Wednesday, October 06, 2010

Question Time

It is time for the Conservatives and their supporters to answer three questions definitively, about coalitions and the Bloc Quebecois. 1. Are coalitions legitimate in a Westminster democracy, yes or no? 2. Do Quebecers have the right to choose whomever they want in an election? Yes or No? 3. If yes, do those representatives have the same rights as any other MP to vote, and form alliances with other parties? If no, then how does the Conservative Party intend to block Quebec voters from choosing members the Party considers illegitimate? These are simple questions and Canadians and Quebecers have a right to know the answers to them before the next election.
Recommend this Post


  1. 1. Yes.
    2. Yes.
    3. Actually, given that every last one of the Bloc MPs is a perjurer, except for the ones first elected before 1990, that's questionable. They are swearing oaths that are lies in order to take their seats in Parliament, and people know this.

    Before 1990, those people would not have been allowed to take their seats.

    Coyne grumbles about this from time to time.

  2. Posted on it at greater length at my place.

    To the larger point -- I say the opposition parties may as well go for a coalition after the next election, even with a hypothetical 150 seat Tory caucus.

    I mean, what have you got to lose?

  3. Everyone knows the Liberals (and the NDP for that matter) would prefer unfettered majorities (and Harper . They do not like each other much. However, if it turns out there is no majority party, coalition government is absolutely constitutional. Harper had better make that clear or he risks tearing the country apart.

  4. Given that he's running around the country claiming that there's going to be a coalition government unless we give him a majority, I think that particular point is now crystal clear.

  5. Until post election when he starts calling it a coup d'etat again.

  6. Warning about a coalition is not the same as saying it is legitimate.

  7. Oh, just keep your nerve.

    Last time, people thought it was sprung on them.

    That won't be so this time. That reaction was a one-time thing. Educated votes will be cast in 2011 or 2012.

    Harper won't keep government if he has fewer seats than the Grits and the Dippers combined. If it's a rerun of this parliament, where he outnumbers them, it's a crapshoot. Take him down on the Throne Speech if you're serious, and it'll stick.

  8. Harper won't keep government if he has fewer seats than the Grits and the Dippers combined.

    The point is he shouldn't keep power if the House has no confidence in him after the election. Period. Sadly, I think he will try to hang on, no matter what and demand another election and then another if the first doesn't suit him, no matter the cost and no matter the damage to the country.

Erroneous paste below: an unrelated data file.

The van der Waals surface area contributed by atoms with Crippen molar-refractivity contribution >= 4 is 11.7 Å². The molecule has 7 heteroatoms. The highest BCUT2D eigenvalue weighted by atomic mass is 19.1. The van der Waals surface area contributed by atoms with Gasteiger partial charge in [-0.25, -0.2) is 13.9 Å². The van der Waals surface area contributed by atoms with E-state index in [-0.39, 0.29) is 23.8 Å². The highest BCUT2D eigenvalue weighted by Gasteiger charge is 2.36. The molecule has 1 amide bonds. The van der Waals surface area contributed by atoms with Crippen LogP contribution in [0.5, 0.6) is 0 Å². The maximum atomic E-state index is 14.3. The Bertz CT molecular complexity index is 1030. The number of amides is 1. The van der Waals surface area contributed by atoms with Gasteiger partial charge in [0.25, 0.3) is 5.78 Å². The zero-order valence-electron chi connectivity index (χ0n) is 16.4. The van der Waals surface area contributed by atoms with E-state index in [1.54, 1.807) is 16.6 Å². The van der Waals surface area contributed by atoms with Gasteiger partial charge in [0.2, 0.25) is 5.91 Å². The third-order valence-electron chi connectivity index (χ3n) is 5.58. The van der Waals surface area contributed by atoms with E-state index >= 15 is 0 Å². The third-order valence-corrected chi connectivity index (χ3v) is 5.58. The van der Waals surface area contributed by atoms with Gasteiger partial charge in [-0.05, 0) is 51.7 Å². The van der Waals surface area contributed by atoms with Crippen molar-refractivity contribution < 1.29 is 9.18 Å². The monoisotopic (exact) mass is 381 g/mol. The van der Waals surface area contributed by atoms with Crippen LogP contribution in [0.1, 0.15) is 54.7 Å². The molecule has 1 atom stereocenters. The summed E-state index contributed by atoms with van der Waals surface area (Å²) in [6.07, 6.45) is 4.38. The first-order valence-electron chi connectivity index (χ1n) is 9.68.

9. Harper has never lost a confidence vote in nearly five years as PM.

    That may pain you, but it's true.

  10. To spell it out: defeat the first Throne Speech, and he's out. Period. The end.

    Even if there were 152 Tories sitting in the House.

  11. Harper has never lost a confidence vote in nearly five years as PM.

    True, and all he had to do was shut down the House. And yes, that does pain me.

  12. He has to have a Throne Speech someday in the life of the 41st Parliament of Canada (assuming he wins a plurality in the next election).

    Just defeat it, if you can. It isn't rocket science -- as the House Republicans showed President Obama, the other side does not own your votes.

  13. Just defeat it

    I suspect that is how it will go, depending on the composition of the House. Layton and the rest could go to the GG after the election and present themselves as the majority, too.

  14. No, that one thing they cannot do. The PM gets a chance to meet the House, and the GG will take advice from no-one else.

    But if the Throne Speech goes down to defeat, the other leaders certainly get a shot at forming an alternate government.

  15. If that is the case the PM will probably wait the maximum before bringing the House back, in order to start a second terror campaign against the "socialists and separatists".

  16. IMHO, that'd be unwise.

    Joe Clark did that in 1979. Best to get a budget passed ASAP.

    Longer he waits to meet parliament, the longer the opposition has to negotiate a deal amongst themselves.

    If I were him, I'd meet Parliament that very week with a barebones Throne Speech. Because it's only right then that the opposition clearly _must_ be allowed to try a coalition. Once parliament has passed a Throne Speech, much harder to justify a change w/o a trip to the polls. (Possible w/in a year to eighteen months, sure, but a heavier lift for you.)